Cannabis Cultural Association Inaugural Event

Cannabis culture has such a negative connotation associated with it. The stigma stems from the 1930’s. It originated from multiple rich established men whose wealth was threatened by the versatile uses of the cannabis plant. The fact that plant could be used for so many products that these men had monopoly businesses in made them sweat. In response to their money being put in jeopardy they did the unthinkable, they “educated” the people with propaganda. Harry J Anslinger, the Federal Bureau of Narcotics Commissioner during the 1930’s, essentially mixed racism with cannabis. He capitalized on the negative culture that was present already and embedded cannabis within it. We cannot have a conversation about cannabis without exploring the effects it had and still has against minorities. He created slanderous “smear campaigns” that targeted both cannabis and the black community in order to instill fear in the hearts of privileged people. He issued many false racist statements which some people took as gospel, such as “cannabis would make our white women want the black men” “cannabis will make the black man feel as if he is greater than the white man”. Although such heinous racist statements are usually not blatantly uttered in a formal political setting as it was in Mr. Anslinger’s time, the effects of racism still permeate to today within the cannabis industry and culture. Black people are arrested at disproportionate rates than white people, despite the both races using cannabis at an equal rate. Corey Rivers speaks about the discrimination he faced within the legal business of cannabis; we thank him for his honest testimony. Despite the legal focus on minorities and blacks using cannabis, there are not many opportunities within the legal field for people of color. It is evident if you walk into a legal cannabis dispensary, just look at the staff.

The Cannabis Cultural Association aims to change that. Our philosophy is to change the stigma of cannabis and provide opportunities to people of color within the legal cannabis industry. Our first event was held in Newman Ferrara Law Firm on June 15th, special thanks for the wonderful staff that made this all possible. Within our seminar, we explored many topics, social, political and medical. Special thanks to Dr. Uma Dhanabalan for taking some of her important time out to educate us on the medicinal uses and purposed of cannabis. Cannabis has too many positive medical benefits to completely list, but the main argument people who are against cannabis would use is: “people only want a marijuana prescription so they can get high legally”. Medical cannabis can be consumed in different ways that will not get the patient high. For example, pills, salves, and insertions. Medical doctors are not going to advise a four-year-old suffering from extreme epilepsy to smoke a joint. Another argument that we have all heard in our D.A.R.E classes as kids is “Marijuana is a gateway drug”. Our dear Mr. Anslinger coined this phrase. In response to that old age adage Dr. Uma stated: “Cannabis is not a gateway drug, it’s an exit drug from opiates and pharmaceuticals”. Cannabis is impossible to overdose on, because the chemicals in the plant have the same makeup as the ones we produce naturally in our bodies. The endocannabinoid system functions with cannabis to balance out the chemicals within the body. Pharmaceuticals use synthetic chemicals in order to “cure”. Often patients that start off on mild opiates will require stronger and more harmful substances in order to acquire the same effects because their bodies will become dependent on the pharmaceutical drugs. Thankfully, it is impossible for the human body to become addicted to cannabis and nobody in history has died from cannabis.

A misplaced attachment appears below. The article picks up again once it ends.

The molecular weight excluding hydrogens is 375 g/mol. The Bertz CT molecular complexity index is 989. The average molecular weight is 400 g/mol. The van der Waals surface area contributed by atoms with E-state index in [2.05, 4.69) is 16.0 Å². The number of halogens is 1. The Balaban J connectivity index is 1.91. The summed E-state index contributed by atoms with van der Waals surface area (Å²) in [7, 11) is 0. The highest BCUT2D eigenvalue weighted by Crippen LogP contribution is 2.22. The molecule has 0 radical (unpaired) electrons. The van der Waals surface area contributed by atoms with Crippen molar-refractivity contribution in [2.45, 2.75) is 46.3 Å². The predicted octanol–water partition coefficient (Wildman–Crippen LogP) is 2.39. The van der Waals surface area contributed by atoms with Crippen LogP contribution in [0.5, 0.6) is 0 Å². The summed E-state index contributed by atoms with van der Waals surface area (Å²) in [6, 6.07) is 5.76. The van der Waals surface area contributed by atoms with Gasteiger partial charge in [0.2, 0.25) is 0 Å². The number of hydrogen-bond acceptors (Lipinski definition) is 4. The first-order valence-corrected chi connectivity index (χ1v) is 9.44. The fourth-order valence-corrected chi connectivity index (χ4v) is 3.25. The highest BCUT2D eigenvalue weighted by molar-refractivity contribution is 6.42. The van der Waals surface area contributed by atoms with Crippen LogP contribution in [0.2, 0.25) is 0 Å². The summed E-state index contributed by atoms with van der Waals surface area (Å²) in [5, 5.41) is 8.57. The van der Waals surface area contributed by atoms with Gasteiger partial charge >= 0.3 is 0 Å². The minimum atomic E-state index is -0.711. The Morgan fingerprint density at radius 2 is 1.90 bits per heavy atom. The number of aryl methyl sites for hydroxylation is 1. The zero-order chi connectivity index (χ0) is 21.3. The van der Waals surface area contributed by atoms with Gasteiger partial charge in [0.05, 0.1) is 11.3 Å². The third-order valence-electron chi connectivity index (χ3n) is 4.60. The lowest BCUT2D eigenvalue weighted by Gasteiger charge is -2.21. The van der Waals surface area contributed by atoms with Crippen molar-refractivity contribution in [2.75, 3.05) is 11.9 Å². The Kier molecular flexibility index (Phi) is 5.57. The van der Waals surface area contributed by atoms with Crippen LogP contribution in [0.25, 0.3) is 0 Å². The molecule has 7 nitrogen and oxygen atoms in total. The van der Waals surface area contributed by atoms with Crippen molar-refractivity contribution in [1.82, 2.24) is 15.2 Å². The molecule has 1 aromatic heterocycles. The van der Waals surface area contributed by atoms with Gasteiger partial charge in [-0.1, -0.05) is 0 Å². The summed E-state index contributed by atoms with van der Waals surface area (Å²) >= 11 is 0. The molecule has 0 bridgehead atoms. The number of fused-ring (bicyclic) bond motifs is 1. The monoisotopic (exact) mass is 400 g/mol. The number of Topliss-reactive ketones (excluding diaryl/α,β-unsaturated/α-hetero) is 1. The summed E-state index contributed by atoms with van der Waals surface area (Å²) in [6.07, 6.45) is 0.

Despite all the medical talk, its money what perks the interest of the general population.Oliver Rosenberg who we also thank for his progressive views and his passion to fight along side us. Oliver is running for the 10th district of the New York Congress. He plans on legalizing cannabis and building job opportunities within our communities. Within New York City, over 500,000 are arrested and five billion dollars a year is lost in law enforcement and on the war on drugs. If a legalization bill were passed it would create at least 5,000 jobs in New York City and at least 200,000 jobs in America. In countries and states where cannabis is legalized such as Switzerland, Netherlands, Colorado and Washington we have already seen the increase of jobs. With legalization comes regulation and taxes that will benefit both the consumer and the state. It is asinine that a natural plant with so many health, social and economic benefits is classified as a schedule one drug along with Heroin, BGHB, and Bath Salts. Many youths are being arrested for cannabis possession, the arrest is burned in their record forever and because of that, they are denied jobs and are scrutinized for life. We aim to change all of this.

Special Thanks to the speakers:

Corey Rivers

Dr. Uma Dhanabalan

Oliver Rosenberg

Special Thanks to the CCA founders and staff:

Nelson Guerrero

Kamani Jefferson

Sonia Espinosa

Jacob Plowden

Kristin Jordan

Nicholas Galang

Catherine Sansarricq

Special Thanks to Newman Ferrara Law Firm!

By,

Catherine Sansarricq